OK, I'm REALLY long-winded.  I'll try to wrap up.  There are rules, yes, that can make some things less convenient.  I say get over it and adjust the work to fit the guidelines you've been given rather than trying to adjust the guidelines to how you think the work should be done.  If you honestly feel the Spirit--that is, the Lord himself--is telling you to do it a certain way, and the rules conflict with it, then what more can I say?  But unless you receive revelation or spiritual confirmation regarding your own situation, then a disregard for any rule is an UNINSPIRED disobedience, no matter how logical it may seem. 

There is danger in trying to be 100% obedient so you can be ZL, or so you can prove something to yourself, or so you can be praised of men.  There is also danger in disregarding 100% obedience because some people do it for the wrong reasons.  For me, I believe in obeying a rule, and showing the Lord my willingness to do it, and following the guidance of the Spirit should an exception arrive(though not determining beforehand what constitutes an exception).  I loved the people.  I tried for 100% obedience (in fact, I was famous for it...or infamous).  My love didn't always show the way people expected.  I do wish I had made my love for the people more obvious.  I could have softened up on my strictness some.  But I know I loved the people, and I know I did my best to be obedient, to serve them the Lord's way and as well as I knew how.  I don't know where missionaries get the idea that loving the people and obeying the rules are contradictory.  We're commanded to do both, and the Lord provides a way for all his commandments.

Is there Celestial glory in store for all who love?  Is there Celestial glory in store for all who are obedient?  I would submit the answer to both questions is 'no.'  Does that mean I should love halfway or obey halfway as a compromise?  Not at all.  We can and need to strive for both.  It's a package deal that can really only come with the Atonement of Christ.  When he says, 'Be ye therefore perfect,' I think that means to strive for perfection in every way, and allow him to make up the huge gap that will still be left.  He was the only perfect man to walk this earth.  He said to follow him and do the will of his father.  Paul tells us that without charity, the PURE love of Christ, simply going through the motions is useless.

My advice: strive.  Prove to your Heavenly Father that you're willing to do even that which doesn't completely make sense to you and which is hard.  Love the people with the pure love of Christ.  Let it show.  I think if you honestly strive, you’ll find an acceptable balance.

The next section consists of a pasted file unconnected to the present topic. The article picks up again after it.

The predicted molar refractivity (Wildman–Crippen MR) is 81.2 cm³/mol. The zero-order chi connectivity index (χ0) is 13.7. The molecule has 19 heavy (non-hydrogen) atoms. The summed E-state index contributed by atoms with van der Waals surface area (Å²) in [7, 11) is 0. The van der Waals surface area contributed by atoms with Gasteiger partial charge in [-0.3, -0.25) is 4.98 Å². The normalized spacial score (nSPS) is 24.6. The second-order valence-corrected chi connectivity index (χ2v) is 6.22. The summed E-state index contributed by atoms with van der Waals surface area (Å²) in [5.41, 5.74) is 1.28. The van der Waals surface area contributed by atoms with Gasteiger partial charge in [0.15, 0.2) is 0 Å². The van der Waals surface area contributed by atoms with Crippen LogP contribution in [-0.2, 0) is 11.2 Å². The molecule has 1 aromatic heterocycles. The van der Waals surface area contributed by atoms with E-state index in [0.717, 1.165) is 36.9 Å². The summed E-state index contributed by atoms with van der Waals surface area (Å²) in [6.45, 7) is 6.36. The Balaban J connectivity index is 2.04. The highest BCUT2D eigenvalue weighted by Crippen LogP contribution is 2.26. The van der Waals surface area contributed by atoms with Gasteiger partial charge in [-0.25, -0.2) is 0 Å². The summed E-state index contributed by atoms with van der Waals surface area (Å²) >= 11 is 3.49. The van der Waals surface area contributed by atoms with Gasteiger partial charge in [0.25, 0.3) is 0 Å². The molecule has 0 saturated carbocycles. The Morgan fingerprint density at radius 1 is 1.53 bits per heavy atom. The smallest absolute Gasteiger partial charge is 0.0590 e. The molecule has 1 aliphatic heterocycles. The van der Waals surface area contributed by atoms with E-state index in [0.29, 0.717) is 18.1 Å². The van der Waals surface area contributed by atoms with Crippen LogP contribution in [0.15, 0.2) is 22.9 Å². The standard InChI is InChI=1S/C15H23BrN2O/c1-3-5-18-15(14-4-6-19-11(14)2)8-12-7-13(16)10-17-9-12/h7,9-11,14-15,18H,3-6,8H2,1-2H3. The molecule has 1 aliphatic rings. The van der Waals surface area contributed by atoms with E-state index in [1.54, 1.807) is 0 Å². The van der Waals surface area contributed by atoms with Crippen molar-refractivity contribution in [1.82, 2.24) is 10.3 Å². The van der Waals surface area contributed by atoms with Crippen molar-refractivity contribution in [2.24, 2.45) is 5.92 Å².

El Genio said...

Mission rules... uhg. I still have nightmares about them every once in awhile. Thankfully, I am no longer at a point in my life where waking up 30 minutes late is a sin.

JonJon said...

That was like a trip to bizarro world.

Adam said...

This is kind of fascinating. Did I ever meet pre-heathen O-Mo? Are you able to recognize any of yourself in the person who wrote this? There are times when I look back at things I've written in the not so distant past. Sometimes I am surprised that I was once so convinced of something that I now question or about which I have reached an entirely different conclusion. Sometimes I am embarrassed. That I ever thought a particular way about a particular thing. Sometimes part of me feels sad. Like I've lost something. Sometimes I want to mourn that loss. Sometimes I don't know how to reconcile the past me with the current me. Like they are two different people. Sometimes I want to ignore the past me. Or disown him completely. Pretend that he never existed so I can create someone new. Someone who never thought those things that the previous me thought. But then, sometimes I tell myself I shouldn't be so hard on the past me. And that I should at least acknowledge his existence, however deluded or inexperienced. And not be so quick to apologize for his naivety.

Sometimes I try to convince myself that the past me never _really_ believed those things that he thought. He was only convinced of them because he didn't know better. Or because he was surrounded by people who believed those things. But I have a hard time convincing myself of that. Whether they are right or not, I think he did really believe them. They were more than just transient visitors. He owned them. How can I possibly disown something like that now? How can I possibly trust myself to exercise sufficient objectivity in this matter? Does the question of whether my original thoughts are right or wrong even matter anymore if I can't trust myself to do that? What will version 3.0 think of all this?